Soaker hoses are one of the most underused water-saving tools in the garden arsenal. They're lengths of hose designed to let water seep through their material evenly, making for a slow, even watering along their entire length.
The best way to use them is to install them when you build your flowerbed, or when you've pulled out your old plants in preparation for replanting. Run the hose in a loop around the perimeter a few inches below the surface. Buy good-quality hose, as ideally it will stay in the garden for years.
Each hose should have the rate of water dispersion listed on the packaging, but the best way to judge is to use a moisture meter, available for a few bucks at any hardware store or home improvement store.
Be sure and set a timer to remind yourself you've got the hose running, or you could end up creating quicksand in your herb garden.
Soaker hoses are great, but don't stop there. Use them along with our next tip ...
No. 2: Mix in mulch
Mulch and soaker hoses are the peanut butter and jelly of gardening. They complement each other perfectly and make a whole greater than the sum of the parts.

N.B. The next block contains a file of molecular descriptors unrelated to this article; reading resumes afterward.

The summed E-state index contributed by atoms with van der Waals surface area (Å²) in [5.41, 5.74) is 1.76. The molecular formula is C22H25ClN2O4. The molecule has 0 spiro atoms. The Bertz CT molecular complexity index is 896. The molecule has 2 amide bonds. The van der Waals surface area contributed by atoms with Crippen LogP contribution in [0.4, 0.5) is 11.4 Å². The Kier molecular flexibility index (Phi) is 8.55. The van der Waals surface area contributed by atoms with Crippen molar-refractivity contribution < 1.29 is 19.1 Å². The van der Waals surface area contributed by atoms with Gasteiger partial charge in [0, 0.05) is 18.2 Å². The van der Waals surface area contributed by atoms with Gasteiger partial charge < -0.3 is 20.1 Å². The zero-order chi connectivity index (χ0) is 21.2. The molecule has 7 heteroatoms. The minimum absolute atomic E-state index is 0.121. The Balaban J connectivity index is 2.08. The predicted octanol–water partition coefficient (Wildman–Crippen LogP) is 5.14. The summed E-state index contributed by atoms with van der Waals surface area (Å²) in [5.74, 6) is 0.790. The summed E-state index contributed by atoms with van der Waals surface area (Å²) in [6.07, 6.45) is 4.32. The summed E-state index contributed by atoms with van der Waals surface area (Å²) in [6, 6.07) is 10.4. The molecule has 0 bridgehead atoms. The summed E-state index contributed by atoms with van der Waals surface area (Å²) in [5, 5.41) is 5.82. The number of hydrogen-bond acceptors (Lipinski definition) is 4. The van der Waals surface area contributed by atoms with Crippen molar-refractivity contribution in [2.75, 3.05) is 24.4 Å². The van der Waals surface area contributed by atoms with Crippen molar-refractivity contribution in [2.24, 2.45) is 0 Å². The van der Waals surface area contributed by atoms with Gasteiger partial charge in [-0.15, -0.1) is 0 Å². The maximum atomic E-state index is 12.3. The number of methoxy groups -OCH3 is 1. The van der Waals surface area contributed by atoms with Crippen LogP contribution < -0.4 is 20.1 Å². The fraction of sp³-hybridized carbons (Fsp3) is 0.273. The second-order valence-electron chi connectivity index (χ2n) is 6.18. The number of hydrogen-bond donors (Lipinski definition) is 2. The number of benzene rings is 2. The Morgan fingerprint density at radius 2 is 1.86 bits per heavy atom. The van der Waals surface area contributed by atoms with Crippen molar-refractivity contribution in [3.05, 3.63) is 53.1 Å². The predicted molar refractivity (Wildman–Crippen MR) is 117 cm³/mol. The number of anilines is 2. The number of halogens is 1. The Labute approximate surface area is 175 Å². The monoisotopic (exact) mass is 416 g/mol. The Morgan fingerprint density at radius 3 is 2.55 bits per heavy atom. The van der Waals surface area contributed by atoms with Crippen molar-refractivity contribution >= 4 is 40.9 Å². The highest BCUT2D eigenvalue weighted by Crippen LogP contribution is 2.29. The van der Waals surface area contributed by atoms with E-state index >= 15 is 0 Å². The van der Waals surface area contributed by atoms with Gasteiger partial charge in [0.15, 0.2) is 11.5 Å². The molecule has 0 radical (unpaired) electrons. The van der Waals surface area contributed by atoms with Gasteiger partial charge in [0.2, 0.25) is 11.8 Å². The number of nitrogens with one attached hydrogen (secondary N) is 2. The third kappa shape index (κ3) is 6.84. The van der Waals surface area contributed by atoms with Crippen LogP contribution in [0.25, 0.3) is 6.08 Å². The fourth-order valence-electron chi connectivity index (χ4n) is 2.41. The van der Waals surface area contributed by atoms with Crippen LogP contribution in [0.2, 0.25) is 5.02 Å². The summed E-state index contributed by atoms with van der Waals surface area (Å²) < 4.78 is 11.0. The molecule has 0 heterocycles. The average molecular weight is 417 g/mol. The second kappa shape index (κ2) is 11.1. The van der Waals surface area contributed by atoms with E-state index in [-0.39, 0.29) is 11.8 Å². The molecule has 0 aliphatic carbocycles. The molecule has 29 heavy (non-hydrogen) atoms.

Not only does mulch help keep moisture in the soil, it helps control the soil temperature to protect delicate feeder roots from roasting on especially toasty days. As an extra bonus, as it breaks down it enriches the soil just like compost. When I take my dahlia bulbs out of their bed for splitting every two years, I till in the old mulch before replanting.
Hardwood mulches are the best, although pine needles are the choice of many landscapers because of their cheaper price and attractiveness. You can also get "permanent" mulch made from things like shredded used tires. It's excellent, but best used in places where you have no plans to swap out plantings frequently.
Last but by no means least, let's talk about your biggest water-user, your yard ...
No. 1: Choose the right grass
Sure, you want the lush, vibrant, aggressively green grass you see at the golf course and conference center. I want a unicorn. We both need to come to terms with reality.
That grass you envy is a water-sucking monster that requires near-daily soaking to keep its luster.
Unless you plan on selling a kidney to pay your water bill, you need to go with a grass that is more drought-tolerant such as Zoysia, centipede or other hybrids. There are even Kentucky bluegrass hybrids now that will stand dry weather better than their more lush cousins.
Will you have a lawn that will stop traffic? Maybe not.
But if you're that obsessed with your grass, you probably need a hobby anyway. Whittle some nice yard statuary to salve your ego.